The main focus of Adam Smith’s The Wealth of Nations lies in the concept of economic growth. Growth, according to Smith, is rooted in the increasing division of labor. This idea relates primarily to the specialization of the labor force, essentially the breaking down of large jobs into many tiny components. Under this regime each worker becomes an expert in one isolated area of production, thus increasing his efficiency. The fact that laborers do not have to switch tasks during the day further saves time and money. Of course, this is exactly what allowed Victorian factories to grow throughout the nineteenth century. Assembly line technology made it necessary for a worker to focus his or her attention on one small part of the production process.

During my economics classes in school, I remember that one of the disadvantages of such a labor specialization is the inability to look at or gain expertise in anything else. Being a jack of all trades may not be the best thing to happen, but being unemployable does no good either. This article focuses on how the concept is prevalent in today’s corporate world.

When a project is in an initial stage with just a few members, it becomes imperative for each to know the integration points of the other. That’s because there are unknown regions that everyone has to explore, and drive the project to its completion. The organization may face such a situation when it is starting up, it has labor shortages or just that it wants to save cost. In such a scenario, an individual is expected to take up multiple roles. The downside is that this model is not scaleable. With the increase of complexity and size, it becomes important to develop expertise by restricting individuals into their own regions of expertise. And the organization as a whole benefits since they can produce outputs more efficiently and by using lesser overall resources.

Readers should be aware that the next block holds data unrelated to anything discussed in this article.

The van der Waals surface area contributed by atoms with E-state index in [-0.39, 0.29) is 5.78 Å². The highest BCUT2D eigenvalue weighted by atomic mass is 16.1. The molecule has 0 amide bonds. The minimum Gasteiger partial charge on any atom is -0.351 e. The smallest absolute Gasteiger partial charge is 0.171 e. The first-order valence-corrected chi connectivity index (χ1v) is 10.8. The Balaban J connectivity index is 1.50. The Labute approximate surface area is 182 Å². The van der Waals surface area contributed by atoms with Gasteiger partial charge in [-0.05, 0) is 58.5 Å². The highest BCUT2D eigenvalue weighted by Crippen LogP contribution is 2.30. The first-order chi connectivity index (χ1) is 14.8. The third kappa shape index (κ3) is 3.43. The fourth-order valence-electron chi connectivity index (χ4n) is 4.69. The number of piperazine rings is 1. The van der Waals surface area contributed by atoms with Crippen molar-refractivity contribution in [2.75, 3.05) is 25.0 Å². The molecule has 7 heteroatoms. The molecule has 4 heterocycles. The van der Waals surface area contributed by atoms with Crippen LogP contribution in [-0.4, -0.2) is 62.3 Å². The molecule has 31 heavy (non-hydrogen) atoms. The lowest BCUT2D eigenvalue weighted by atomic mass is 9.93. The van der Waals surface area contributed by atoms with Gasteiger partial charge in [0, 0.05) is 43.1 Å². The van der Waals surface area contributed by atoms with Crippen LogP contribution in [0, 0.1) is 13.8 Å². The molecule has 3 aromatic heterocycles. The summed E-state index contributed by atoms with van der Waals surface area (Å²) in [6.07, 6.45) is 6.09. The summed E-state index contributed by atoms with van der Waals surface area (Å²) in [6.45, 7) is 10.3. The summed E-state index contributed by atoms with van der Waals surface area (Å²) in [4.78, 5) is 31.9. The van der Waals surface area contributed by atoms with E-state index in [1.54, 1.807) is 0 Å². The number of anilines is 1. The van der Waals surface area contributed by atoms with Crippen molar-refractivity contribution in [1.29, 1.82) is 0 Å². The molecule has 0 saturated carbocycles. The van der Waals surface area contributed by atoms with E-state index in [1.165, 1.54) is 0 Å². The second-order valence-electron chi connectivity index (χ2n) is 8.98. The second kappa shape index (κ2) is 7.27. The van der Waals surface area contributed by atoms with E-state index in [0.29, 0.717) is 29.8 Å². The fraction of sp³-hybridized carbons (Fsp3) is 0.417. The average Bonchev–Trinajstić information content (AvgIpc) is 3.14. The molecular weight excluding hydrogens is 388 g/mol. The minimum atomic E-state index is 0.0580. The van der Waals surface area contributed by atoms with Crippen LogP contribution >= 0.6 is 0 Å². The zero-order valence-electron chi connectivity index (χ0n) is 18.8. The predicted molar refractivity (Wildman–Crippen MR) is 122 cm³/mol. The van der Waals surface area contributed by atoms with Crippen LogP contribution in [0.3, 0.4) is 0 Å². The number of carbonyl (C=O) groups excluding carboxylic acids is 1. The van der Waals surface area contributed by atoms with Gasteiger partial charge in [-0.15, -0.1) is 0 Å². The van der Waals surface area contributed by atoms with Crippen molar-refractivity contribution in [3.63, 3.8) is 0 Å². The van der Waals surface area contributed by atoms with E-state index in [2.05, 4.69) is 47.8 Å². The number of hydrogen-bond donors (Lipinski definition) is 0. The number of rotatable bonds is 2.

For the individual, things might get different. If she takes up multiple roles, the experience widens, and so does her value in the market. It is definitely much more difficult jugging multiple tasks at the same time; but the scope of learning is immense. On the other hand, in a large setup, the individual is lost, has limited expertise; and she might even find herself being unemployable in the market (since the limited experience is not valued enough). Diversifying one’s experience always makes sense for those who want to grow.

One needs to have an insight of the larger picture and the future prospects. Decisions are dependent on the individual’s priorities. If one wants to be valuable, it makes sense to get others do the repetitive tasks, while she learns something new..Call it politics?

I have learnt it the hard way.

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